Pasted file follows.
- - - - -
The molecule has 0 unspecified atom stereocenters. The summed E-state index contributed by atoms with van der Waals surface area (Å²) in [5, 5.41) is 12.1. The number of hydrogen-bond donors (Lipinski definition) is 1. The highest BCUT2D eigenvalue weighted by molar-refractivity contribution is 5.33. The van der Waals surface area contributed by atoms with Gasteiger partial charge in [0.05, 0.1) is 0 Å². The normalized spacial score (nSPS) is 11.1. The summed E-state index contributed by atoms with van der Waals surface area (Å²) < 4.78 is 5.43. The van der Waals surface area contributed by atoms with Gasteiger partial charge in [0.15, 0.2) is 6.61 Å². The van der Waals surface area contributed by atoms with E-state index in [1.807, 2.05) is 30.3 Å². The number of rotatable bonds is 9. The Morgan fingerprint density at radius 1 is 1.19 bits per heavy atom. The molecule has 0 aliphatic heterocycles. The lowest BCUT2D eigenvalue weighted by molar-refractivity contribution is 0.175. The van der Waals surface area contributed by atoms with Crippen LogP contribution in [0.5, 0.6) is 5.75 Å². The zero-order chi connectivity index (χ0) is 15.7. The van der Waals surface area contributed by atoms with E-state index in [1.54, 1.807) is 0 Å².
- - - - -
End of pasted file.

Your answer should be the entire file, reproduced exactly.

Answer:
The molecule has 0 unspecified atom stereocenters. The summed E-state index contributed by atoms with van der Waals surface area (Å²) in [5, 5.41) is 12.1. The number of hydrogen-bond donors (Lipinski definition) is 1. The highest BCUT2D eigenvalue weighted by molar-refractivity contribution is 5.33. The van der Waals surface area contributed by atoms with Gasteiger partial charge in [0.05, 0.1) is 0 Å². The normalized spacial score (nSPS) is 11.1. The summed E-state index contributed by atoms with van der Waals surface area (Å²) < 4.78 is 5.43. The van der Waals surface area contributed by atoms with Gasteiger partial charge in [0.15, 0.2) is 6.61 Å². The van der Waals surface area contributed by atoms with E-state index in [1.807, 2.05) is 30.3 Å². The number of rotatable bonds is 9. The Morgan fingerprint density at radius 1 is 1.19 bits per heavy atom. The molecule has 0 aliphatic heterocycles. The lowest BCUT2D eigenvalue weighted by molar-refractivity contribution is 0.175. The van der Waals surface area contributed by atoms with Crippen LogP contribution in [0.5, 0.6) is 5.75 Å². The zero-order chi connectivity index (χ0) is 15.7. The van der Waals surface area contributed by atoms with E-state index in [1.54, 1.807) is 0 Å².